Just reaching this area from my house is an adventure. It is almost a 4 hour drive, and you actually approach it from the West Virginia side. One must drive, via switchbacks, over three mountain ranges after crossing the Blue Ridge. The red circle on the map below gives the location.
Ah, the best laid plans! I had planned on the 14 mile figure of eight route that my guidebook had described. But my first adjustment came about an hour into the hike when I could not find the correct trail. On my route map below (I started and ended at the top left, and Friday's trek is shown in the red route, Saturday's in the blue), you will see a route that headed west for a while, marked by an upwards facing purple arrow. This is where I spent nearly an hour going back and forth trying to find a marked trail before I gave up and continued across the trail that I was on. The guidebook said the junction was at 1.5 miles and exactly at that point, the GPS showed a trail coming in on the right. As it turned out, the junction was about another 0.3 miles, but by that time, I had wasted so much time that I decided to just keep going.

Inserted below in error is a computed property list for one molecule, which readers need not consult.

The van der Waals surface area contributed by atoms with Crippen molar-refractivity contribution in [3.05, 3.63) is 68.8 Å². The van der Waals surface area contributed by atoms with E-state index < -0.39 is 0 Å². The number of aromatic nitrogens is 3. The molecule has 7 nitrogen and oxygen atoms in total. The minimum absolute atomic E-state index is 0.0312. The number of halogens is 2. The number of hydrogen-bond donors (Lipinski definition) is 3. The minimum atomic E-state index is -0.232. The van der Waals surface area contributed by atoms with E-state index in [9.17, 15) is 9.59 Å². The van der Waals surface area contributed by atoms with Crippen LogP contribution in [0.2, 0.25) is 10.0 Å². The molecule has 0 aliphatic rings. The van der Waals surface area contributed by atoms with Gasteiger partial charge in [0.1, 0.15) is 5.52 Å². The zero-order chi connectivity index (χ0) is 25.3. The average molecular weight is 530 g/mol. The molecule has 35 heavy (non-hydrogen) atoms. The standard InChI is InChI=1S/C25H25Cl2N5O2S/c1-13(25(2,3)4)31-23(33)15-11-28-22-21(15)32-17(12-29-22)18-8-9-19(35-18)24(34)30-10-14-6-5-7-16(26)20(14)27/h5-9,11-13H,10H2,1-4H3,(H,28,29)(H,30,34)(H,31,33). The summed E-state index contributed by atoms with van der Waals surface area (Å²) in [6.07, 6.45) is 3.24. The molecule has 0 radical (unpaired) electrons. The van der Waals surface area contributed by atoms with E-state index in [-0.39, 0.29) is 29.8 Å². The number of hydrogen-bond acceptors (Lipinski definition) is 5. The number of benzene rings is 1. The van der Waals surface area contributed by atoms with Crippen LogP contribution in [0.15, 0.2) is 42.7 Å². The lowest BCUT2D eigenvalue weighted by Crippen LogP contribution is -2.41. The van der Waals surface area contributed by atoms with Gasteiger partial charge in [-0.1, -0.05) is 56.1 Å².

Now, look at the lower right and you will see another track, indicated by the leftwards pointing purple arrow, where I turned around. Here is the story on that: It was about 3:30, and it was clear that a storm was coming in. I had passed a really nice camp site about 1.5 miles back. If I continued along the route that I planned, I would do a loop and reach essentially the same spot about four miles later. The thought of hiking in the rain only to have to set everything up in the rain was not that appealing. So I turned around and went back, and got everything set up just before the rain started at around 5PM.
This was a really nice hike. It started out at about 3,700 feet in elevation, and coniferous forests were the rule. It was so pleasant hiking along here, like being transplanted to the "north woods."
You can see that spring has not yet really come to Highland County, Virginia, although they are no doubt collecting sap from maple trees in parts of the county.
My trek to Laurel Forks ended just after this point. Even though it didn't go quite as planned, I enjoyed seeing a brand new area and camping out along the way. It would have been perhaps a bit more fun to have another person along, but there is also something to be said for being the only human being in a particular spot among the 7 billion or so of us in the world.